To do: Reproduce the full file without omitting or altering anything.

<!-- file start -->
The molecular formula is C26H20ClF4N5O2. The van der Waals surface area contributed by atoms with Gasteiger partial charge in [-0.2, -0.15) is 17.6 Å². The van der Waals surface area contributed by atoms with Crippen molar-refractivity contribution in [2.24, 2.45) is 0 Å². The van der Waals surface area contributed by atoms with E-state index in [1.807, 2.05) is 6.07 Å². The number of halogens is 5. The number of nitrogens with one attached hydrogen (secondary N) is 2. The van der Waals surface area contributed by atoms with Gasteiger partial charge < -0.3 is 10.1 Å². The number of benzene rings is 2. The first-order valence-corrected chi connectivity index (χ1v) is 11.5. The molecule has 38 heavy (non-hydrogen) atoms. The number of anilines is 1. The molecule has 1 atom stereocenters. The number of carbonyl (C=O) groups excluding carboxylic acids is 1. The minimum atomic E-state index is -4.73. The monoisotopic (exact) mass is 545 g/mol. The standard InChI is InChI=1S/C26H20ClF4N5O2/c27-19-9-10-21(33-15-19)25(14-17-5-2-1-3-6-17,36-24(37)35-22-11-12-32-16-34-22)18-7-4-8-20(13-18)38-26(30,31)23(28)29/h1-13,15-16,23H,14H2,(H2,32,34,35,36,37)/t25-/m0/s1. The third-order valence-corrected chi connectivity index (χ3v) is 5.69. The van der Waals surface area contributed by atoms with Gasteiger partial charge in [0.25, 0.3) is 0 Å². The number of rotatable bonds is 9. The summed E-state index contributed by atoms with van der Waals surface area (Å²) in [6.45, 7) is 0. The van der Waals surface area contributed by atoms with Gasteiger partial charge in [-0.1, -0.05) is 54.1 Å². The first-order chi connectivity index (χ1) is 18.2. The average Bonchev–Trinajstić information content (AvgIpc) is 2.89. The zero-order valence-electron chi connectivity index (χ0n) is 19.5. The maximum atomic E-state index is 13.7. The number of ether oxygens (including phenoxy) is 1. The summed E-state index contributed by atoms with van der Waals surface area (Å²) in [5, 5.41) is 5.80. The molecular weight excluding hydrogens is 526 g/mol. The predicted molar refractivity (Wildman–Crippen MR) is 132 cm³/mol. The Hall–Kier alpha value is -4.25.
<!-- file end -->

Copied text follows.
The molecular formula is C26H20ClF4N5O2. The van der Waals surface area contributed by atoms with Gasteiger partial charge in [-0.2, -0.15) is 17.6 Å². The van der Waals surface area contributed by atoms with Crippen molar-refractivity contribution in [2.24, 2.45) is 0 Å². The van der Waals surface area contributed by atoms with E-state index in [1.807, 2.05) is 6.07 Å². The number of halogens is 5. The number of nitrogens with one attached hydrogen (secondary N) is 2. The van der Waals surface area contributed by atoms with Gasteiger partial charge < -0.3 is 10.1 Å². The number of benzene rings is 2. The first-order valence-corrected chi connectivity index (χ1v) is 11.5. The molecule has 38 heavy (non-hydrogen) atoms. The number of anilines is 1. The molecule has 1 atom stereocenters. The number of carbonyl (C=O) groups excluding carboxylic acids is 1. The minimum atomic E-state index is -4.73. The monoisotopic (exact) mass is 545 g/mol. The standard InChI is InChI=1S/C26H20ClF4N5O2/c27-19-9-10-21(33-15-19)25(14-17-5-2-1-3-6-17,36-24(37)35-22-11-12-32-16-34-22)18-7-4-8-20(13-18)38-26(30,31)23(28)29/h1-13,15-16,23H,14H2,(H2,32,34,35,36,37)/t25-/m0/s1. The third-order valence-corrected chi connectivity index (χ3v) is 5.69. The van der Waals surface area contributed by atoms with Gasteiger partial charge in [0.25, 0.3) is 0 Å². The number of rotatable bonds is 9. The summed E-state index contributed by atoms with van der Waals surface area (Å²) in [6.45, 7) is 0. The van der Waals surface area contributed by atoms with Gasteiger partial charge in [-0.1, -0.05) is 54.1 Å². The first-order chi connectivity index (χ1) is 18.2. The average Bonchev–Trinajstić information content (AvgIpc) is 2.89. The zero-order valence-electron chi connectivity index (χ0n) is 19.5. The maximum atomic E-state index is 13.7. The number of ether oxygens (including phenoxy) is 1. The summed E-state index contributed by atoms with van der Waals surface area (Å²) in [5, 5.41) is 5.80. The molecular weight excluding hydrogens is 526 g/mol. The predicted molar refractivity (Wildman–Crippen MR) is 132 cm³/mol. The Hall–Kier alpha value is -4.25.